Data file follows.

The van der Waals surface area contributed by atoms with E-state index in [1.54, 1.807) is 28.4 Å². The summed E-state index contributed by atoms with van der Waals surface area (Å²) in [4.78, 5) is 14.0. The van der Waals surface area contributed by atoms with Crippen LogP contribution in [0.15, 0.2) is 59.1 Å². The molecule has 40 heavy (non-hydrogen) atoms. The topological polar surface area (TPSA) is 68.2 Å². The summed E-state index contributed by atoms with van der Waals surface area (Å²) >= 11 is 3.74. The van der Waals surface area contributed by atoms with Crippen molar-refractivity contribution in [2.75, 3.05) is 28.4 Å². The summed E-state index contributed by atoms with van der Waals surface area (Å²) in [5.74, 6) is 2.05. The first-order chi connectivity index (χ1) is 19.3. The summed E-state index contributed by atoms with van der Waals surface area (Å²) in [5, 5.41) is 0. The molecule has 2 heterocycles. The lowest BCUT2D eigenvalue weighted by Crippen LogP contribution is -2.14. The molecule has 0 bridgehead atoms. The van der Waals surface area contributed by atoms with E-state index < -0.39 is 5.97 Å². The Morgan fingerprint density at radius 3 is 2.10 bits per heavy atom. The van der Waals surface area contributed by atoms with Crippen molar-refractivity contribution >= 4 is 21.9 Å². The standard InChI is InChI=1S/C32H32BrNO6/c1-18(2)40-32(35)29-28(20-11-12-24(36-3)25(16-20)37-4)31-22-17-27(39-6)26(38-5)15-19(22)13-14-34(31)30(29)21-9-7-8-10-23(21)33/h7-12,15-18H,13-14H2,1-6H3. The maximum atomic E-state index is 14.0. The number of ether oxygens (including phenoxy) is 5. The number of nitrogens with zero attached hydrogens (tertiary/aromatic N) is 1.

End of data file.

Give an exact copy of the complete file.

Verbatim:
The van der Waals surface area contributed by atoms with E-state index in [1.54, 1.807) is 28.4 Å². The summed E-state index contributed by atoms with van der Waals surface area (Å²) in [4.78, 5) is 14.0. The van der Waals surface area contributed by atoms with Crippen LogP contribution in [0.15, 0.2) is 59.1 Å². The molecule has 40 heavy (non-hydrogen) atoms. The topological polar surface area (TPSA) is 68.2 Å². The summed E-state index contributed by atoms with van der Waals surface area (Å²) >= 11 is 3.74. The van der Waals surface area contributed by atoms with Crippen molar-refractivity contribution in [2.75, 3.05) is 28.4 Å². The summed E-state index contributed by atoms with van der Waals surface area (Å²) in [5.74, 6) is 2.05. The first-order chi connectivity index (χ1) is 19.3. The summed E-state index contributed by atoms with van der Waals surface area (Å²) in [5, 5.41) is 0. The molecule has 2 heterocycles. The lowest BCUT2D eigenvalue weighted by Crippen LogP contribution is -2.14. The molecule has 0 bridgehead atoms. The van der Waals surface area contributed by atoms with E-state index < -0.39 is 5.97 Å². The Morgan fingerprint density at radius 3 is 2.10 bits per heavy atom. The van der Waals surface area contributed by atoms with Crippen molar-refractivity contribution >= 4 is 21.9 Å². The standard InChI is InChI=1S/C32H32BrNO6/c1-18(2)40-32(35)29-28(20-11-12-24(36-3)25(16-20)37-4)31-22-17-27(39-6)26(38-5)15-19(22)13-14-34(31)30(29)21-9-7-8-10-23(21)33/h7-12,15-18H,13-14H2,1-6H3. The maximum atomic E-state index is 14.0. The number of ether oxygens (including phenoxy) is 5. The number of nitrogens with zero attached hydrogens (tertiary/aromatic N) is 1.